Vick Fix? NFL Launches Ad Campaign

Atlanta Falcons quarterback Michael Vick (7) walks to the locker room in the fourth quarter of a game against the New Orleans Saints at the Georgia Dome in Atlanta in this Dec. 12, 2005 file photo. (AP Photo/Ric Feld)
AP Photo/Ric Feld
The Skinny is Keach Hagey's take on the top news of the day and the best of the Internet.

It might seem improbable that anything positive could come from the Michael Vick dogfighting scandal, but today's papers bring word that it's been good for business for at least three (albeit somewhat less than beloved) groups: PETA, politicians and advertising executives.

The NFL called in Madison Avenue in an attempt to "protect the strength of our brand," as one senior NFL VP put it, after a year in which "news coverage of professional football has read more like a police blotter," according to the New York Times.

The antidote to reports of star quarterbacks hosting animal torture tournaments and pleading guilty to felonies? Or leaving the scene of the accident after crashing their Lamborghini?

You might think it would be images of players volunteering at the Humane Society or working in a soup kitchen - but you'd be wrong. The televison and online ad campaign that begins today will take up a quarter of the league's consumer advertising budget for the year. It shows images of player performing such acts of heroism as reading to their children and - brace yourselves - calling their mothers.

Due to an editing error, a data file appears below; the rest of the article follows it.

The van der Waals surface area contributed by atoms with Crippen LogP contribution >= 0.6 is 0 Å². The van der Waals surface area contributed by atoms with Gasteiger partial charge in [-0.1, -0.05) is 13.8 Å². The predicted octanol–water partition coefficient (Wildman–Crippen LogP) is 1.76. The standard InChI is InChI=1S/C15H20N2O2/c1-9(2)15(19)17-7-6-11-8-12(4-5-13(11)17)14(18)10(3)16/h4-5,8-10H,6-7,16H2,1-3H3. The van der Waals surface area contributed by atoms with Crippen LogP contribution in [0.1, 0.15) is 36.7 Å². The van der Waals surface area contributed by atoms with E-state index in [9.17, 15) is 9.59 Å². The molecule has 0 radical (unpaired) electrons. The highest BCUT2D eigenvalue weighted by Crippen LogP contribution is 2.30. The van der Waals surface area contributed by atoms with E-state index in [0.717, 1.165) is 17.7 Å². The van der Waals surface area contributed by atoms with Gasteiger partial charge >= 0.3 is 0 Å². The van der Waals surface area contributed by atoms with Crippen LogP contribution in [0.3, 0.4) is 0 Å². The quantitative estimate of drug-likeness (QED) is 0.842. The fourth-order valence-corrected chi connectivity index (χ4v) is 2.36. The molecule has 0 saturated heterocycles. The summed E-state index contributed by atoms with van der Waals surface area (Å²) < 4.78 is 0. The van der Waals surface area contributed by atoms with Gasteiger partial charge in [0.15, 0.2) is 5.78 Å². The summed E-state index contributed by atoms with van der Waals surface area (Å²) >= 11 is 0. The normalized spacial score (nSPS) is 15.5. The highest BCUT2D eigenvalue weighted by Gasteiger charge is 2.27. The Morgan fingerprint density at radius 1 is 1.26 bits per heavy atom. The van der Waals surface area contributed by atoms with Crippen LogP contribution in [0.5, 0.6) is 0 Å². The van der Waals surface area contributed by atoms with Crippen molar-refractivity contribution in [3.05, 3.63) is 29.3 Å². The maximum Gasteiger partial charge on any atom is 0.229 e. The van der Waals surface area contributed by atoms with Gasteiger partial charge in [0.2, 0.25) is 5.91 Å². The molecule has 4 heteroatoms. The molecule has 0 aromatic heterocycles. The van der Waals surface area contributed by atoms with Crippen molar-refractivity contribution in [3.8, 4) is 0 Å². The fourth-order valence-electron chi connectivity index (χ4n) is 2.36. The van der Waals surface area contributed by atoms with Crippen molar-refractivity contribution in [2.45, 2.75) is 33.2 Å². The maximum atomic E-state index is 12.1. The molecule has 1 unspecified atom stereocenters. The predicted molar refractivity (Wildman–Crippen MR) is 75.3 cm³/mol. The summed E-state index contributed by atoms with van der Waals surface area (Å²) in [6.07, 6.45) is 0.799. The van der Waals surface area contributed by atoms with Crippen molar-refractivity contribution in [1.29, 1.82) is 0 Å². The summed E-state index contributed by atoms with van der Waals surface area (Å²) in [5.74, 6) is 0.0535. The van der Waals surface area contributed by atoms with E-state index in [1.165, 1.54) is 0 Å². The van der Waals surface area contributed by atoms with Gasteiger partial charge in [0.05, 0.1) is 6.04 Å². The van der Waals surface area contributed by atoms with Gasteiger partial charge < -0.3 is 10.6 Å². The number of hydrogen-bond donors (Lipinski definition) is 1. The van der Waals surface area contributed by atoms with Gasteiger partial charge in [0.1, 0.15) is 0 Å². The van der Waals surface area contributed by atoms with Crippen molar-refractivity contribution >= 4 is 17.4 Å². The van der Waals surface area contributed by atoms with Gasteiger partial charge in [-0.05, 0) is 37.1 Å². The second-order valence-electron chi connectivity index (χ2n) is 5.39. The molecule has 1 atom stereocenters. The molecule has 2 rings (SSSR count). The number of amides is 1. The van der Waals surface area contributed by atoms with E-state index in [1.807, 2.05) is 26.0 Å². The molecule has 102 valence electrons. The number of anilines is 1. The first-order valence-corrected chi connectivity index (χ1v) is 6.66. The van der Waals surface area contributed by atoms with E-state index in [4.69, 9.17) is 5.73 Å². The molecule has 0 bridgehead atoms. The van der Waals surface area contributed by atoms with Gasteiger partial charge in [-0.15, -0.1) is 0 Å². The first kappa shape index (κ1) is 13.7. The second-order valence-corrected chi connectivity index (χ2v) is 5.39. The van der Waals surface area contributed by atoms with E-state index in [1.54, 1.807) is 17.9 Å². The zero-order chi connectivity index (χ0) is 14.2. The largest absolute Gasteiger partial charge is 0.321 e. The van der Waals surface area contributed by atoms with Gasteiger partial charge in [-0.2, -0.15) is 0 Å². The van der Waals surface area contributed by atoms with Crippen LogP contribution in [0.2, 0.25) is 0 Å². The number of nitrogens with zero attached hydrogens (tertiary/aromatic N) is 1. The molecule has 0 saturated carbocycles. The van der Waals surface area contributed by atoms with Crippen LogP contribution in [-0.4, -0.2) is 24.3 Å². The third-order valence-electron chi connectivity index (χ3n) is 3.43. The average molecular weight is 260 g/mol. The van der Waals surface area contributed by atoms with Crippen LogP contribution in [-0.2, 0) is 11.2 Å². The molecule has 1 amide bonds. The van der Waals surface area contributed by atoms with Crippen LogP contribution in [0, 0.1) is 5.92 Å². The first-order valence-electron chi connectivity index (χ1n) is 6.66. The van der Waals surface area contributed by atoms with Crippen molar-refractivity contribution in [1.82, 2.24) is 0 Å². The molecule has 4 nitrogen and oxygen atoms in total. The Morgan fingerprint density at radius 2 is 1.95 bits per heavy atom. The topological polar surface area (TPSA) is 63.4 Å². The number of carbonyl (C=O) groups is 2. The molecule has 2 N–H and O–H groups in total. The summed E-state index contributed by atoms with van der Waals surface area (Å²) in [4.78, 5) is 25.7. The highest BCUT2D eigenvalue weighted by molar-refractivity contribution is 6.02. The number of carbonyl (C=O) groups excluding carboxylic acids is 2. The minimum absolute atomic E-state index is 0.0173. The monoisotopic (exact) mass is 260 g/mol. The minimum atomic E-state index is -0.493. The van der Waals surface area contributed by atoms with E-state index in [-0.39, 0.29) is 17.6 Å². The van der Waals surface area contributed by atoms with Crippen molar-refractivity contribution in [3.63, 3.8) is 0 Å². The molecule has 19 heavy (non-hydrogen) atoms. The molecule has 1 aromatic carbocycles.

Dogfighting Busts, Bills Are Also Up

Meanwhile, USA Today reports the Vick case has raised awareness of the blood sport to such a degree tips to PETA and the Humane Society have doubled since mid-July, prompting a surge in dogfighting busts. Police pursued at least 42 new dogfighting cases in July and August, up from 17 in those two months last year, according to the Humane Society.

The new, Vick-inspired public outrage over dogfighting has also given politicians a no-brianer of a bill to introduce this summer. Dogfighting is illegal nationwide, but already lawmakers in half a dozen states have urged stiffer penalties for the sport.

Hsu, Me?

The story of Hillary Clinton's fugitive bundler Norman Hsu -- which the Wall Street Journal sort-of-broke on Tuesday and the Los Angles Times added spice to on Wednesday -- hit most front pages today, as Democrats ran screaming from the money they were only too happy to take just a few days ago.

The New York Times reports that Clinton is giving to charity the $23,000 he donated to her campaign and reviewing the thousands of dollars more that he had raised - which is pretty funny considering that her campaign spokesman was on the record defending Hsu's donations earlier this week.

Hsu released a statement that he had no idea there was a bench warrant for him outstanding in California, pointing out that he had been living the kind of very public life that wouldn't be wise for someone who actually knew he was a fugitive. The Times quotes part of it, and the Wall Street Journal runs the whole thing.

Although many Democrats who took money from Hsu are distancing themselves from him, the Journal reports that one recipient of his largess is sticking up for the Hong Kong-born apparel magnate. Pensylvania Gov. Edward Rendell is keeping the $40,000 he received from Hsu's fundraising network.

"He has never asked me for a bloody thing, which in our business is unusual," Rendell said. "Virtually everyone who gives you money asks for something."

Rendell said Hsu apparently just liked going to the parties and talking politics.

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